northanger (northanger) wrote,

Air Commerce Act of May 20, 1926

 • Discovery Chart: 1992QB1 (Radha) • 
 • Mercury-QB1 • 
 • America's Hexagram • 

May 20, 1926 in History: Thomas Edison says Americans prefer silent movies over talkies [+]; Congress passes Air Commerce Act, licensing of pilots and planes [+].

Revolutionary Ideas for Radio Regulation

To get radical changes in radio spectrum policy, a new world-wide conversation is needed around three questions. First, what is a good separation and balance of powers in radio regulation? Second, how should radio regulation be geographically configured? Third, how should radio regulation understand and respect personal freedom? Most persons understand revolutionary ideas that answer these three questions. The challenge is to recognize this common knowledge and apply it to radio regulation.

Revolutionary Ideas for Radio Regulation (Appendix B)

From about 1937 to 1994, the Commerce Clause of the U.S. Constitution was thought not to impose any effective limits on federal power.[1] During that period the Supreme Court turned aside every challenge it heard to federal authority under the Commerce Clause.[2] When the Constitution was written, you could not fly across the country in a matter of hours, you could not talk with a person thousands of miles away, nor could everyone all across the U.S. watch an event occurring in Washington, or on the moon. Our economy seems much more unified now. Federalism itself smells of slavery, succession, and dead bodies. Discussing federalism as a matter of constitutional law seems like an anachronism, a pointless and dangerous diversion, or a betrayal of our national unity.[3] Surely progress means defending the New Deal and upholding the supremacy of our national legislative process in areas classified as economic or social. Why should courts care about federalism? Why should courts care about the Commerce Clause, a most implausible aspect of federalism?

Federal radio regulation shows effects of not judiciously articulating federal power under the Commerce Clause. In the 1920s, most persons considered radio to be AM radio broadcasting. Many other uses of radio were known at the time, but they were much less popular. Fruitful development of radio broadcasting was widely thought to require a scheme of federal regulation. With remarkably little attention to statutory construction and judicial process, the courts allowed that consensus to become the basis for federal law covering all radio use. This federal-state balance has endured, despite relevant technological, social, political, and economic changes, through to the present. Thus an expedient and widely acclaimed solution to the regulatory crisis of the day has led to federal law covering all radio use.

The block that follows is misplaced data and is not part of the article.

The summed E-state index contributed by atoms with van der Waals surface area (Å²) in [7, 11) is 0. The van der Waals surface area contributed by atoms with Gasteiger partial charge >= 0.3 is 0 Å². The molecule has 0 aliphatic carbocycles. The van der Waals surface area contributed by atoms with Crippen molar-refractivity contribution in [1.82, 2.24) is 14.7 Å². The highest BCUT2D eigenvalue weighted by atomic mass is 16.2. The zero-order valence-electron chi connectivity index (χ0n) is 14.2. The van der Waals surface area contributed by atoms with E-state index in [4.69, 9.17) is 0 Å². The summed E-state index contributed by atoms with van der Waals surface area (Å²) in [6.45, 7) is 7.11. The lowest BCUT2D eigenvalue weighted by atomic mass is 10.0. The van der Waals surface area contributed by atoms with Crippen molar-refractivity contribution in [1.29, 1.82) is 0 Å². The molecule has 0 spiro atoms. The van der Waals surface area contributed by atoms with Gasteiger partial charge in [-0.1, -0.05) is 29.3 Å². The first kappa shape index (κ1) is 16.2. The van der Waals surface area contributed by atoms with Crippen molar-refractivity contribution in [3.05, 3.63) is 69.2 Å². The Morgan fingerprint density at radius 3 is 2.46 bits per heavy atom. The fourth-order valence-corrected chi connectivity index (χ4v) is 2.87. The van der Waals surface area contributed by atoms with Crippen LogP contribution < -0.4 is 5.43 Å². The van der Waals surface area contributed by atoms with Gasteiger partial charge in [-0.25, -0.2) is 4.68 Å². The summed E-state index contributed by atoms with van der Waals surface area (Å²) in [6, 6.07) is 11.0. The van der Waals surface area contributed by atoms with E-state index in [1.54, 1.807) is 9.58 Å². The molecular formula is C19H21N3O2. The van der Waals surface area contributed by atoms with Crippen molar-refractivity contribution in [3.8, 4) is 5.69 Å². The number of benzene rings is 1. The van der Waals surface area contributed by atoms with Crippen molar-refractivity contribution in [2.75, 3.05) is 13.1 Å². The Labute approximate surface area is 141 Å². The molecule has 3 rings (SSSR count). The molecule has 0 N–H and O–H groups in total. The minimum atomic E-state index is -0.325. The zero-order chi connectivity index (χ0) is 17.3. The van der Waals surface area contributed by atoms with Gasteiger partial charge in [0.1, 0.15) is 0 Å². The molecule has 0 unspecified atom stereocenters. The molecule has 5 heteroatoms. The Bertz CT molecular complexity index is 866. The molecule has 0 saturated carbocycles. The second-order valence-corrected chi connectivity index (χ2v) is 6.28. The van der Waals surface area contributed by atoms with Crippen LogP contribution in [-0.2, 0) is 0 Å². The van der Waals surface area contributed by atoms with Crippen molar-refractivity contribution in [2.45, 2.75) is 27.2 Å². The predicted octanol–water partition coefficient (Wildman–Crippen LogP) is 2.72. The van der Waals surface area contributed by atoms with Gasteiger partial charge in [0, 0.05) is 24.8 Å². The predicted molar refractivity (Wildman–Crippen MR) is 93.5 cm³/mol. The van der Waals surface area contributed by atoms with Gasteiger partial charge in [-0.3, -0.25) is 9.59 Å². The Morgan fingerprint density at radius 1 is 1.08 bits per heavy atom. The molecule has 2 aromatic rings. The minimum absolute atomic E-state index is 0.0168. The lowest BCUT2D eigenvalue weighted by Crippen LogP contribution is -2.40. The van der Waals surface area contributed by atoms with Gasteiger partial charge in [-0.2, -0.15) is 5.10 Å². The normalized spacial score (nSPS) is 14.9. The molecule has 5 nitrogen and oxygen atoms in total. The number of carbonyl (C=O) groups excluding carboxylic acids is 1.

This unprecedented legal development offers the opportunity to better understand the meaning of the Commerce Clause. The natural sense of the word “commerce” was much different in the eighteenth century than it is today. Commerce then meant intercourse, ongoing, deeply enmeshing relationships among persons. While much has changed since the eighteenth century, general patterns of human behavior indicate that most persons still seek to realize themselves more fully through relationships with others. Such relationships are not necessarily alternatives to the relationships that define the national polity.[4] Human relationships concern, for the most part, mundane human activities. The Commerce Clause, understood in its eighteenth century meaning, provides constitutional protection against legal developments that might too easily suppress broad categories of relationships.[5] The Commerce Clause should have provided constitutional protection against federal suppression of radio use supporting distinctive local relationships but no substantial interstate relation. Understanding the Commerce Clause in this way leads to a better interpretation of important Commerce Clause cases. Understanding the Commerce Clause in this way also helps to articulate a better federal-state balance in radio regulation.

Fred Dow Fagg, Jr. (1896-1981) Papers, 1937-1957